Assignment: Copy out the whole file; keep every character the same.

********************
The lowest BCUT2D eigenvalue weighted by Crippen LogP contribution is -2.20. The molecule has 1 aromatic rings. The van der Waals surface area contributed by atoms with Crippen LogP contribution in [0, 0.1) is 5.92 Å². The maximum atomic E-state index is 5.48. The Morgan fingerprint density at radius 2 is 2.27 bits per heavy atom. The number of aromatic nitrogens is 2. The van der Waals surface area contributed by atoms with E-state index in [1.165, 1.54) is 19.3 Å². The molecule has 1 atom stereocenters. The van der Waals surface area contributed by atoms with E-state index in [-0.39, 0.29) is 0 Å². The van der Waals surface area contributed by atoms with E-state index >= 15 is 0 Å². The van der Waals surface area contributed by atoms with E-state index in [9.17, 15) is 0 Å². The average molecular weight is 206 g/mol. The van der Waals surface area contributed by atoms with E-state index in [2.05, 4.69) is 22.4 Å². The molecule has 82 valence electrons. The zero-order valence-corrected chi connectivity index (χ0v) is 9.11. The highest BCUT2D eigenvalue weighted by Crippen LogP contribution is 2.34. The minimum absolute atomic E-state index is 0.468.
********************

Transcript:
The lowest BCUT2D eigenvalue weighted by Crippen LogP contribution is -2.20. The molecule has 1 aromatic rings. The van der Waals surface area contributed by atoms with Crippen LogP contribution in [0, 0.1) is 5.92 Å². The maximum atomic E-state index is 5.48. The Morgan fingerprint density at radius 2 is 2.27 bits per heavy atom. The number of aromatic nitrogens is 2. The van der Waals surface area contributed by atoms with E-state index in [1.165, 1.54) is 19.3 Å². The molecule has 1 atom stereocenters. The van der Waals surface area contributed by atoms with E-state index in [-0.39, 0.29) is 0 Å². The van der Waals surface area contributed by atoms with E-state index >= 15 is 0 Å². The van der Waals surface area contributed by atoms with E-state index in [9.17, 15) is 0 Å². The average molecular weight is 206 g/mol. The van der Waals surface area contributed by atoms with E-state index in [2.05, 4.69) is 22.4 Å². The molecule has 82 valence electrons. The zero-order valence-corrected chi connectivity index (χ0v) is 9.11. The highest BCUT2D eigenvalue weighted by Crippen LogP contribution is 2.34. The minimum absolute atomic E-state index is 0.468.